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Mifepristone is on the market today, but that could change tomorrow

AILSA CHANG, HOST:

The abortion pill mifepristone remains available in many states and fully on the market today, but that could change soon. NPR's Sarah McCammon joins us now with an update on that. Hey, Sarah.

SARAH MCCAMMON, BYLINE: Hi, Ailsa.

CHANG: So, I mean, there's been so much back and forth, Sarah, in the courts the past 10 days or so around access to this abortion pill. Can you just remind us, where do things stand at this moment?

MCCAMMON: Well, at this moment, an administrative stay from the U.S. Supreme Court is still in effect. It is temporarily preserving the status quo. And that means that mifepristone is still available in states where abortion is legal. It can be sent through the mail in those states. But, Ailsa, that may not be the case for long. That stay from the Supreme Court, which stems from a federal case out of Texas, expires late tomorrow night.

CHANG: Tomorrow night. OK. And then what happens?

MCCAMMON: Well, if the court were to do nothing, as of tomorrow night, mifepristone would still be technically on the market but with new limitations, at least in some states. Just to back up slightly, this case started with a lawsuit when anti-abortion groups sued the Food and Drug Administration over its approval of mifepristone in 2000. That pill, of course, is used in a majority of abortions in this country now. A conservative federal judge in Texas, Matthew Kaczmarek, sided with that group earlier this month and blocked the FDA approval. The Biden administration appealed, and then the Fifth Circuit Court of Appeals said mifepristone could stay on the market but with some significant restrictions, the most important one being it could no longer be mailed. So the Justice Department then went to the Supreme Court. Justice Sam Alito said they would keep things as they are right now until that stay expires tomorrow at 11:59 p.m. But legal experts I've talked to say they think the court will weigh in in some fashion.

CHANG: Wow. OK. What a windy path. That is all what the Justice Department wants at this point, but what are anti-abortion groups asking for?

MCCAMMON: So the Alliance Defending Freedom, which is representing the anti-abortion groups in this case - they're urging the Supreme Court to allow the restrictions from the Fifth Circuit, that lower court, to take effect. So that, again, would mean pills could not be sent in the mail. They could only be prescribed up to seven weeks of pregnancy, down from 10.

CHANG: OK.

MCCAMMON: But even if the Fifth Circuit decision does take effect, it could be complicated, Ailsa, by another lawsuit in play here. You may remember a federal judge in Washington state has said that mifepristone should remain fully available in the 17 states and D.C. that filed a lawsuit in his court. That conflict between these two cases is something that also could come up before the Supreme Court.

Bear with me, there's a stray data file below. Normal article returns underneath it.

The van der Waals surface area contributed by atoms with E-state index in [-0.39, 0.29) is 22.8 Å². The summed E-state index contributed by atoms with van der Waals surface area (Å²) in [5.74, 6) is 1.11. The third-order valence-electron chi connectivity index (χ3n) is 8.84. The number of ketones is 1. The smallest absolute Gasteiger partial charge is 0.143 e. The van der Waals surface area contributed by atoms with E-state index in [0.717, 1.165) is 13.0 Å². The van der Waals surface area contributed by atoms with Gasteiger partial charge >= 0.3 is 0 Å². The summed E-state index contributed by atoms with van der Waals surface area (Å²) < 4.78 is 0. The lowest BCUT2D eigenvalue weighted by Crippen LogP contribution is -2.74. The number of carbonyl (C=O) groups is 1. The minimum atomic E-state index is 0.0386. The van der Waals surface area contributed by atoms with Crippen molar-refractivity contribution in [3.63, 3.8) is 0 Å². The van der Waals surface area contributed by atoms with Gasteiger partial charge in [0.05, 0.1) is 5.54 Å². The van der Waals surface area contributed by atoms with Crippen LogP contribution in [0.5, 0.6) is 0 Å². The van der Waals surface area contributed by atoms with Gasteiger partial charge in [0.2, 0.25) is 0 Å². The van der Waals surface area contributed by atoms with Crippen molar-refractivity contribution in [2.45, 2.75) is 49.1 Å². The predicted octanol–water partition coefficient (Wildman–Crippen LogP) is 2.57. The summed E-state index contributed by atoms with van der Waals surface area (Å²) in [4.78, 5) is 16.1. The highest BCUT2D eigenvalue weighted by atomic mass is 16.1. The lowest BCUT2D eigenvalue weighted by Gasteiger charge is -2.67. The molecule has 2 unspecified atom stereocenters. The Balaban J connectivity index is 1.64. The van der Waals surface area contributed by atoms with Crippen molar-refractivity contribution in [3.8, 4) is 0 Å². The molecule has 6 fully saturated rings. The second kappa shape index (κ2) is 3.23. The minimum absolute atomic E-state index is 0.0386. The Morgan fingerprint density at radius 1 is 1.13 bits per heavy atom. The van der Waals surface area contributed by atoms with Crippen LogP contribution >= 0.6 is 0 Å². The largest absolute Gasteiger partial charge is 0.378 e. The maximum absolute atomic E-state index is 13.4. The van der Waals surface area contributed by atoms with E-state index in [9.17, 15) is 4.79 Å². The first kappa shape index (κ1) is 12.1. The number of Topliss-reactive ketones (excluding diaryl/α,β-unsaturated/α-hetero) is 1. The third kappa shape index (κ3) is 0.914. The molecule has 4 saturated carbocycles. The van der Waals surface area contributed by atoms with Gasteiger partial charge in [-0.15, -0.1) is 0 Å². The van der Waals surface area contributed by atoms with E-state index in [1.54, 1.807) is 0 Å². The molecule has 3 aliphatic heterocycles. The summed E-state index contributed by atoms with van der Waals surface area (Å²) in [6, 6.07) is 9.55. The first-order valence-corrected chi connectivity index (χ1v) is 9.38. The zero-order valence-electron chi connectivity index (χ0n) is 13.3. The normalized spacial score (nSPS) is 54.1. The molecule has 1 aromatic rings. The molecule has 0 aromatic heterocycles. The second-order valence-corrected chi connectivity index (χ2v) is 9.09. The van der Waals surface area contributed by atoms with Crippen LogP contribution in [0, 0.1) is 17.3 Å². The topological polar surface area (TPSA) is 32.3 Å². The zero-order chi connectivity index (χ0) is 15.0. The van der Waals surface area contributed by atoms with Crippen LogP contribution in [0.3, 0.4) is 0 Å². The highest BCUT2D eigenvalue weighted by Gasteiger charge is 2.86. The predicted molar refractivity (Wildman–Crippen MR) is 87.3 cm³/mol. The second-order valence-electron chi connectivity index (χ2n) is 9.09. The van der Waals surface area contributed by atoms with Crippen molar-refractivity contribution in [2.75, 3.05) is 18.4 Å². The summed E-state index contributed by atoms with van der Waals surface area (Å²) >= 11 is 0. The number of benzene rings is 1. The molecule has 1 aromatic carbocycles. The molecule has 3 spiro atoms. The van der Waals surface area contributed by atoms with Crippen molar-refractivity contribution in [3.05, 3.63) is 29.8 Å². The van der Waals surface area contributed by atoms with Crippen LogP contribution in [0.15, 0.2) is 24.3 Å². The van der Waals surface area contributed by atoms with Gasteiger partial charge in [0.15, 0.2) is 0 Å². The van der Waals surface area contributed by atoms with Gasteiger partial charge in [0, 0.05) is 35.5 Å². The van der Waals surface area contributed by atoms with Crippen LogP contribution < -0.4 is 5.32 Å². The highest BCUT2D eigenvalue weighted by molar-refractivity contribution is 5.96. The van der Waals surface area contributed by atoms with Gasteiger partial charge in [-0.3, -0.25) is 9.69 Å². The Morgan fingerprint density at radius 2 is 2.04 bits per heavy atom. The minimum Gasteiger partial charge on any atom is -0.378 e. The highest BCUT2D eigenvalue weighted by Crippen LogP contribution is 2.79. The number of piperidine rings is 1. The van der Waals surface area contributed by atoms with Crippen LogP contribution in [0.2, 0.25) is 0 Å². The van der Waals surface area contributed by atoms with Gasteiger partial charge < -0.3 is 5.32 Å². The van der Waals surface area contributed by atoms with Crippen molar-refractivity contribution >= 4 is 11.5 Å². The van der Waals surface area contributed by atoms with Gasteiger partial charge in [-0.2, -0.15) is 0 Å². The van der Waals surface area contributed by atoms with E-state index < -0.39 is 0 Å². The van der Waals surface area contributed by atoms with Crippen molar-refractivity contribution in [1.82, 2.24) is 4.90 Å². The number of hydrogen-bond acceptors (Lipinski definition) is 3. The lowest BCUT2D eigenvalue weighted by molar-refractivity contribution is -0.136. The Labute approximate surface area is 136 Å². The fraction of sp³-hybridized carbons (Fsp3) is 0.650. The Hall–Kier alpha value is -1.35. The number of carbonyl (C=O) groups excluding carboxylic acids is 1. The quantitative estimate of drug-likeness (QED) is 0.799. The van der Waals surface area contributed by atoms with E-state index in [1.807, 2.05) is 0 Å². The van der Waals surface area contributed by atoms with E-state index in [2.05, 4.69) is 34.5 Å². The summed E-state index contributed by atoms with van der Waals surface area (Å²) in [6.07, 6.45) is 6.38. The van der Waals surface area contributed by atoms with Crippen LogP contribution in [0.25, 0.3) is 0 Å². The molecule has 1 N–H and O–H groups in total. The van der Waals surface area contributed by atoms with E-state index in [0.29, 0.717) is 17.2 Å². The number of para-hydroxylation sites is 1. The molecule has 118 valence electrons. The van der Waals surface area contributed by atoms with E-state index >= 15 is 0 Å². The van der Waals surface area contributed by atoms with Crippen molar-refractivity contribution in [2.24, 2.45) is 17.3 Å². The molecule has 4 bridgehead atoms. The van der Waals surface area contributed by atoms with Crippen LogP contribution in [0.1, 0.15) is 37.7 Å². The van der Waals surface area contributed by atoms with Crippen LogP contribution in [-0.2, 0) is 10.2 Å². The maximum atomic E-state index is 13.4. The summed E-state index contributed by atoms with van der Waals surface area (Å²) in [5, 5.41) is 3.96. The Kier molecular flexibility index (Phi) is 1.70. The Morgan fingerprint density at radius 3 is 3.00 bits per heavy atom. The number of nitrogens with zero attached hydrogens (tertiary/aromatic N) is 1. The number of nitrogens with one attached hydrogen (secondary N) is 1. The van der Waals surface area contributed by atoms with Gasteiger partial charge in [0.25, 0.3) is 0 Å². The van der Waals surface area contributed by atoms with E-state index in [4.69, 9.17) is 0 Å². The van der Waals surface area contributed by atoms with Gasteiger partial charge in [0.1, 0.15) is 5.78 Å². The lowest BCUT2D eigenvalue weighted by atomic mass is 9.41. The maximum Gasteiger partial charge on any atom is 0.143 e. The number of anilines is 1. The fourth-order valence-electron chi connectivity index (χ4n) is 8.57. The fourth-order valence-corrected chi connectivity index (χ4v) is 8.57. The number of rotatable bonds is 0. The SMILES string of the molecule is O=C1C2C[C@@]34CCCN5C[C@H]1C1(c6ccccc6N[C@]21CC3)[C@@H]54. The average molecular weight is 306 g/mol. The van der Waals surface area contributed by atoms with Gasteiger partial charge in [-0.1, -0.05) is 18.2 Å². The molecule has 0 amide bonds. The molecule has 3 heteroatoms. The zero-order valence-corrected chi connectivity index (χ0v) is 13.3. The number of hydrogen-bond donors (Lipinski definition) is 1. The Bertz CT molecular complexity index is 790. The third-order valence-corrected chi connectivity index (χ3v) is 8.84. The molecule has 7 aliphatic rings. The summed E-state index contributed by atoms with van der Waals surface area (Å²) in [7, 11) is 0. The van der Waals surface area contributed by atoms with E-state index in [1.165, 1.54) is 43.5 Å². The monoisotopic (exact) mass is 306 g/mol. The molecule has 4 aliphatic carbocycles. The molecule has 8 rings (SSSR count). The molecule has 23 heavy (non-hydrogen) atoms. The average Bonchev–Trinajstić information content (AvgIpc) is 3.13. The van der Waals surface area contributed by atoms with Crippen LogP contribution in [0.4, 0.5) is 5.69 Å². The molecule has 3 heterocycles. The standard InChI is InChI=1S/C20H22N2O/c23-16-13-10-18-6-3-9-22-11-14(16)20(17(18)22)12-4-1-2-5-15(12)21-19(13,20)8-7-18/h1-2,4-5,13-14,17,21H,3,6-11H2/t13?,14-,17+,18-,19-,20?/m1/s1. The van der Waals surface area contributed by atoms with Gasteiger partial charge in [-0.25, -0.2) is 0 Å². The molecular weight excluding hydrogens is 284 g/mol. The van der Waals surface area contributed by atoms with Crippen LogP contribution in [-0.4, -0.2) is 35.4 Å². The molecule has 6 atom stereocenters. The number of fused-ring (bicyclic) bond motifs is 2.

CHANG: Whew. OK, can we just step back for a moment? It's been less than a year since the court overturned Roe v. Wade. What do you think the larger significance is here of how the court decides to move forward on this?

MCCAMMON: Yeah. Whatever the court does is going to be very closely watched because it could tell us a lot about what to expect, both in terms of this case, abortion pill access, and future cases related to reproductive health. I talked to Greer Donley today. She's a law professor at the University of Pittsburgh. And she says as counterintuitive as it might sound, she thinks the Supreme Court may actually be the friendliest court so far to the Biden administration's arguments here.

GREER DONLEY: So the Fifth Circuit is more restrained than Judge Kaczmarek but still extremely conservative. And then you have the Supreme Court, which is the Supreme Court that overturned Roe v. Wade and is, you know, one of the most conservative Supreme Courts we've had in decades. But it's still the least conservative judicial body to hear the case.

MCCAMMON: The court is being asked to consider some procedural issues like standing here. But then there are these bigger-picture questions this case raises, Ailsa, like whether the courts have the power to overturn the FDA's approval. And that could have implications for lots of other issues.

CHANG: That is NPR's Sarah McCammon. Thank you so much, Sarah.

MCCAMMON: Thank you.

(SOUNDBITE OF DESTINY'S CHILD SONG, "GIRL") Transcript provided by NPR, Copyright NPR.

Sarah McCammon is a National Correspondent covering the Mid-Atlantic and Southeast for NPR. Her work focuses on political, social and cultural divides in America, including abortion and reproductive rights, and the intersections of politics and religion. She's also a frequent guest host for NPR news magazines, podcasts and special coverage.